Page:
(Caution: Laser light emitted from this aperture. Warning: Whirling bits of broken glass within this aperture. Danger: Flowerguns are addictive.) 

Power Racing Series season wrapup: i3’s medal count: Nine!

I3 Power Sports has completed another hugely successful season of PPPRS racing. We fielded two cars this year, and both collected a good number of medals, for 9 total. I3 was represented at all three races: Kansas City MO, Detroit, and Evanston IL. The I3 banner and name were on display, and there was a lot of contact with other maker-spaces and event-coordinators. That contact alone could define this as a successful endeavor for the space, but a big clutch of medals is nice too!

The season began in late June at Kansas City Maker Faire. Car #13, racing as SuperLuminal Racing, made the trip. As a brand new car and team, this was somewhat of a ‘shake-out’ race. Despite that, the car performed well, we qualified second, and we took home two bronze and a silver. It was also discovered that ‘SuperLuminal Racing’ is more syllables than the announcer likes to say, so we adjusted for future races.

When it comes to fine-tuning the performance of your racing car and ensuring its optimal functionality on the track, seeking assistance from an auto parts specialist is crucial. If you’re aiming to improve your racing team’s performance like SuperLuminal Racing, visiting a reputable auto parts specialist becomes even more essential. So, when it’s time to take your racing endeavors to the next level, make sure to go here and discover the top-notch products that can propel your car and team to victory. By exploring their extensive range of high-performance parts and accessories, you can find the components needed to fine-tune your car’s engine, enhance its aerodynamics, and maximize its speed and agility.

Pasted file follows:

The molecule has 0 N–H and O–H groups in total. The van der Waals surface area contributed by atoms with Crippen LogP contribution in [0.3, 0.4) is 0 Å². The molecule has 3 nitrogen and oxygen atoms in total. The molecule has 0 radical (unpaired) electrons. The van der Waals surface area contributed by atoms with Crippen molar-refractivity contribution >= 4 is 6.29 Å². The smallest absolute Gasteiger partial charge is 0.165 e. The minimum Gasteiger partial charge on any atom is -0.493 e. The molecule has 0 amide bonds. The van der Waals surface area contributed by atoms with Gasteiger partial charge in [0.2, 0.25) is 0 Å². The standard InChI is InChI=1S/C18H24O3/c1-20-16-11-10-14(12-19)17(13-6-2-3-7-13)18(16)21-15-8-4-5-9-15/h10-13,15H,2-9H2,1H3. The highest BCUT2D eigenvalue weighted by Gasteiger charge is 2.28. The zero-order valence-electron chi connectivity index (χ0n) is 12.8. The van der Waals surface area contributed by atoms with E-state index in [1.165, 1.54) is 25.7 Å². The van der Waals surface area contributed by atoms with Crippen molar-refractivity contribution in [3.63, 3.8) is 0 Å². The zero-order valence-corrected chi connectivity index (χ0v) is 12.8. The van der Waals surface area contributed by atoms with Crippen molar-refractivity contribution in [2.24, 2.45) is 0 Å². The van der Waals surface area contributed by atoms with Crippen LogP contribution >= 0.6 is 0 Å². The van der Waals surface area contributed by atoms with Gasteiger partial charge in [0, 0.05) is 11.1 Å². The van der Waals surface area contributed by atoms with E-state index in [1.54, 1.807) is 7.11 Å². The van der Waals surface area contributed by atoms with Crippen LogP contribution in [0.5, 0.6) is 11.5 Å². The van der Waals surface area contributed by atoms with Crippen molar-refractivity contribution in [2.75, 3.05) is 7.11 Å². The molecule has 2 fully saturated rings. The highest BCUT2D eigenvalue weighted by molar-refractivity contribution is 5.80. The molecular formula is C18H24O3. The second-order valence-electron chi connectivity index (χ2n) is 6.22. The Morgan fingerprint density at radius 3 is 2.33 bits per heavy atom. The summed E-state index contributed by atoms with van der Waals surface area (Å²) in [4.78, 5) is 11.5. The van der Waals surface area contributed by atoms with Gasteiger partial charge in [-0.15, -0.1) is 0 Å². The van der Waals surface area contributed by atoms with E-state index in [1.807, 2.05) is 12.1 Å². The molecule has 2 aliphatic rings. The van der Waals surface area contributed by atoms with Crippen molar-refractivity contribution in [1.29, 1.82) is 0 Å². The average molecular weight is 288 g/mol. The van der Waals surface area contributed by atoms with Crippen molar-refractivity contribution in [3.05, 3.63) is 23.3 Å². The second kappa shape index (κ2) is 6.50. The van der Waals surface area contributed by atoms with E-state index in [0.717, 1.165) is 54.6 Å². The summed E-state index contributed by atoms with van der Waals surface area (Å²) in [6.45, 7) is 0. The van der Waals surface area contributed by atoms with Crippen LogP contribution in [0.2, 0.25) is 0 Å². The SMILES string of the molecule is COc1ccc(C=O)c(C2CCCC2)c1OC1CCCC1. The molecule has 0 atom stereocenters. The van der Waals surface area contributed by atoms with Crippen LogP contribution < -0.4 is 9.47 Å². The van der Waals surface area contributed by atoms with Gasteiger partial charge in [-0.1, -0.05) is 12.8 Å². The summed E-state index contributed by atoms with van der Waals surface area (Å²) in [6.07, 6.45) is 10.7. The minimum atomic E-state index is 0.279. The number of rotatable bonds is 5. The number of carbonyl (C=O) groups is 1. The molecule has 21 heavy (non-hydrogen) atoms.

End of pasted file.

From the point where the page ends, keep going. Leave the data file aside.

Similarly, for Jeep enthusiasts looking to enhance their vehicle’s performance and protect its interior, investing in high-quality seat covers is a smart move. Just as fine-tuning a racing car’s engine and aerodynamics is vital for optimal performance on the track, choosing the right seat covers for your Jeep ensures its interior remains in top condition regardless of the terrain. The leather seat covers, for example, offer both durability and a touch of luxury, providing a comfortable and stylish ride while safeguarding your seats from dirt, moisture, and wear.

Whether you’re navigating rugged off-road trails or cruising through city streets, maintaining the interior of your Jeep is essential for both aesthetic and practical reasons. Leather seat covers not only enhance the look of your Jeep but also offer easy maintenance and long-lasting protection. By investing in quality seat covers, you ensure that your Jeep’s interior remains as tough and resilient as its exterior, ready to tackle any adventure that comes your way. Just as with racing, the right equipment and attention to detail make all the difference in achieving peak performance and longevity.

The biggest race of the season took place at Detroit Maker Faire in July, and both i3 teams competed. #3 was freshly rebuilt before the Faire, and #13 (now “Tiger Hacker”) was running at half-power due to a controller issue. Despite this, we still represented. Our own Karen “Cannonball” Corbeill, on #3, took gold in the 15-lap races and the endurance race, finishing first for the weekend. Sean on #13 was handicapped on speed but buoyed by reliability, and managed to take bronze in the enduro.

The season finale took place at Evanston IL’s Mini-Maker Faire. Both of our teams made the trip, and the field was again large, with just a few less teams than Detroit’s race. The track was short and tight, which favored both of our teams. Sean was back to full speed on #13, and laid down the fastest qualifying lap. Even after multiple attempts by multiple teams to beat it, the time stood at 14.8 seconds. I3 took 3rd and 4th in the drag races, and then Cannonball cleaned up on #3, taking bronze in the 15-lap heats and gold in the endurance race, earning I3 2nd overall for the series!

Thanks to Jim Burke, Patrick Callahan, and the whole crew at PS:1 for putting on the races. And Thank You to Tom G. from Milwaukee Makerspace for loaning us an awesome controller for #13.